Search result(s) - púro

púro

Hiligaynon

(Sp. puro) Pure, unmixed, unadulterated. (see púlaw, púraw, pulús, lúnsay, lúgus).



purô

Hiligaynon

(B) See polô-island, etc.


bús-og

Hiligaynon

Pure, unadulterated, unalloyed, undefiled; solid, not hollow. (see lubús, bilóg, búg-os, túnay, lúnsay, púro, hímpit).


lúgus

Hiligaynon

Pure, unadulterated, undefiled, genuine, unalloyed. (see lubús, púro, pulús, bús-og, lónlon, lúnsay, túnay).


lúnlun

Hiligaynon

Pure, unadulterated, perfect, genuine. (see túnay, lubús, lúgus, lúnsay, bús-og, púro).


To do something thoroughly, heartily, earnestly; to make pure or perfect. (see púro).


púraw

Hiligaynon

Pure, unmixed, etc. See púlaw, púro, pulús, lúnlun, pasáy, lúnsay, lúgus, lubús.


purogí-ot

Hiligaynon

Upset, troubled, at a loss; to be at a loss, upset, not to know what to do or where to turn. (see libúg, lingín).


purogían

Hiligaynon

(B) The cloth-roller in a loom on which the web or newly woven cloth is wound up. (púgì, pulogían).


púron

Hiligaynon

(B) See pólon.


alóghog

Hiligaynon

A running line, any rope or string, attached by means of rings or a channel, through which it passes, to a garment, curtain, fishing-net or the like; any other material used in a similar way and for the same purpose; to attach or provide such a rope, etc. Aloghogí ang puróy mo. Put a running string to your short breeches. Ialóghog ang písì. Put the cord through its channel (or rings, as the case may be). Ialóghog ang alóghog sa íya nga aloghogán. Thread the cord through the rings, blocks, tubes, hem, etc. Ginpakábit níla ang kúmbong sa lúbid nga. inogalóghog (inalóghog). They hung up the curtain on a running rope. (see halóghog id. and the more usual form).


ántip

Hiligaynon

The pole that passes through the end of the web and is fastened by ropes to the body of the weaver in a primitive kind of weaving without the use of a loom. Nowadays nearly every household has a loom, called tidál or terál, a corruption of the Sp. telar. (see átip, purogían).


bahág

Hiligaynon

A loin cloth; to wear only a loin-cloth. Indì ka magbahág, kóndì magpuróy ka gid. Don't go out in a loin-cloth, but wear at least short breeches. Bahagá lang yanáng hénero. Simply use that cloth as a cover for your loins. Pabahagí siá. Have a loin-cloth put on him. Provide him with a loin-cloth. Ang mga mananggéte nagabahág. Tuba-gatherers wear loin-cloths.


delárgo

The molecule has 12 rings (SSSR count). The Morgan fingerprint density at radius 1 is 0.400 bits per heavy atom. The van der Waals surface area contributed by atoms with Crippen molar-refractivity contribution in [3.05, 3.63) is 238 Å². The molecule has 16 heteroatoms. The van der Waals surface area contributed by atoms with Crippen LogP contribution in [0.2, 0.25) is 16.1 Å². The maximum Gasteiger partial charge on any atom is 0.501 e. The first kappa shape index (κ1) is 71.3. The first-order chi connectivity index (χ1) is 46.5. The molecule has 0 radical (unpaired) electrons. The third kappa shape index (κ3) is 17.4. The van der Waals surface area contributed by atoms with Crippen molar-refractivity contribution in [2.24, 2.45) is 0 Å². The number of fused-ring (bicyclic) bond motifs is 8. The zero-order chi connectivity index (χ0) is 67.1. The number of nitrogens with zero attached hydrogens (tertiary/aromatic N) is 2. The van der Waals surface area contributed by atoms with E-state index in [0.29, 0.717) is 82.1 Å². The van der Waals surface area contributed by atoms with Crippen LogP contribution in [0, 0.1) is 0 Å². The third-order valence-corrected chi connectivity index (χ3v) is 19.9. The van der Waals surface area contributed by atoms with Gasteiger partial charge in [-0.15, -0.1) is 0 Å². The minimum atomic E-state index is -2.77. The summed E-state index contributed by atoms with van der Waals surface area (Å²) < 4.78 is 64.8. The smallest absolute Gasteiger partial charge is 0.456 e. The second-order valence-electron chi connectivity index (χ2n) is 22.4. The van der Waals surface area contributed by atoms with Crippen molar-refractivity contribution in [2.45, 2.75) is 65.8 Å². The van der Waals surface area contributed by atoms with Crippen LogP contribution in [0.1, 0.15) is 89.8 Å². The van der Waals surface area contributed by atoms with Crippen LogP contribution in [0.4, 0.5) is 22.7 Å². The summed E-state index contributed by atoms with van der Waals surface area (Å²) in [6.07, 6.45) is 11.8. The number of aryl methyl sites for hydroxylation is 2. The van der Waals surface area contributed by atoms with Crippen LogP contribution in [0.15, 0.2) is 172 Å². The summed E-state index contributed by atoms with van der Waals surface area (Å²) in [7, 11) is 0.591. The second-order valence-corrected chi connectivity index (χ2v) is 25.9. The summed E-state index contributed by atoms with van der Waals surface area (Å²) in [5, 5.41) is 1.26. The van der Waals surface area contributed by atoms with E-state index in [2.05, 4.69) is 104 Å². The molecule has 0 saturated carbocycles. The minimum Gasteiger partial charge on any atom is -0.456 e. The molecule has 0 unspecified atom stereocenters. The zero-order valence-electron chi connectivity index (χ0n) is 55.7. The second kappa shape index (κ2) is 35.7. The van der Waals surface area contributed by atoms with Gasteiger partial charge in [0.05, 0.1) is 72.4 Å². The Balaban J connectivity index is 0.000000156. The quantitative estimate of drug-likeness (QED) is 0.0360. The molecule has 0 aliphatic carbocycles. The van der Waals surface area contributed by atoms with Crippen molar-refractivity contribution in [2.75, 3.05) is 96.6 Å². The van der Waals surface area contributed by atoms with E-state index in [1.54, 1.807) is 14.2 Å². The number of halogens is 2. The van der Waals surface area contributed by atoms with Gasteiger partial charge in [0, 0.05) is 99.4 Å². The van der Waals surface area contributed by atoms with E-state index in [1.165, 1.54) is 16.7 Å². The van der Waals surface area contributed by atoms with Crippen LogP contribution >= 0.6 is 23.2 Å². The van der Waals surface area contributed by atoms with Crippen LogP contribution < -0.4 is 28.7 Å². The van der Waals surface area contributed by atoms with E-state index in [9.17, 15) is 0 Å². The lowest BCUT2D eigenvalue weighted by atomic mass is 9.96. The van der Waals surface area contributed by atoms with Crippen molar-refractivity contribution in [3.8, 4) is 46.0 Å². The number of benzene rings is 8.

Hiligaynon

(Sp. de largo) Long trousers, pantaloons, pants, breeches, small-clothes; to wear trousers, etc. Nagadelárgo na iníng bátà. This boy is wearing long trousers already. Kon magbáklay ka sa bakólod índì ka magdelárgo, kóndì magpuróy ka lang. If you go over the hill, don't wear long trousers, but knee-breeches, knickerbockers, shorts. (see sárwal, pantelón, puróy).


guríbhay

Hiligaynon

Dilapidated, frayed, the worse for wear, torn, old, shabby, stained and soiled, deteriorated or injured by wear; to be frayed, etc. Guríbhay na ang ákon delárgo. My trousers are old and worn out. Nagguríbhay ang íya puróy sa dáyon nga paggámit. His shorts are worn out by constant use. (see gurísnay, gúsbat, gubát, gunít).


líkis

Hiligaynon

To take the warp from the warping board and arrange it on the loom; to coil, wind (the woven cloth on the cloth-roller). Likísa ang sináb-ong. Transfer the warp from the warping board to the loom. Likísa ang hinabúl. Wind the woven cloth on the roller (pulugian, purogían). (see balólon, lolón, lókot-to roll up mats; álas-to coil, wind up ropes).


likisán

Hiligaynon

A cloth-roller, the revolving beam in a loom on which the finished cloth is wound, anything used like a cloth-roller. (see pulogían, purogían).


lógho

Hiligaynon

To drop, fall down, sink, descend, get loose and come down unnoticed, as clothes that are only carelessly secured. Nalógho (Nagkalógho) ang íya patádyong. Her skirt became loose (has become loose) and dropped (has dropped). Andam ka, agúd índì malógho (magkalógho) ang ímo puróy. Be on your guard, lest your short trousers should get loose, drop or come down. Sing masamí ginaloghohán sang íla delárgo ang mga bátà nga walâ pa maánad sa pagdalá sang amó nga panápton. Quite frequently the pants get loose of boys not yet accustomed to wear such articles of dress. (see dágdag, lóyloy).


lóslos

Hiligaynon

To get loose, drop, come down, fall down, sink lower, said of things that are not fastened well, sag, droop, hang loose, dangle. Naglóslos ang kawáyan sang kodál, kay gabúk ang higót, kay nasakán sang táo, etc. The bamboo got loose from the fence for the ties are rotten, because people stepped on it, etc. Naloslosán ang búgsok sang láta. The cross-pieces got loose from the stake. Húgta ang paghigót sang halóghog, kay nagalóslos ang ímo puróy. Fasten the slip-cord tightly, for your short pants are coming down. (see lógho).


patábas

Hiligaynon

Caus. of tábas-to cut (clothes, etc.). Mapatábas akó sa sástre sing isá ka delárgo. I'll get the tailor to make me a pair of trousers. Ipatábas ko sa sástre iníng heneró. I will let the tailor cut this cloth. Patabási si tótò sing puróy, kay dakû na. Let a pair of short trousers (knickerbockers) be made for the boy, for he is quite big now. Tatáy, patabási akó sing bág-o nga báyò. Please father, have a new jacket (dress) made for me.


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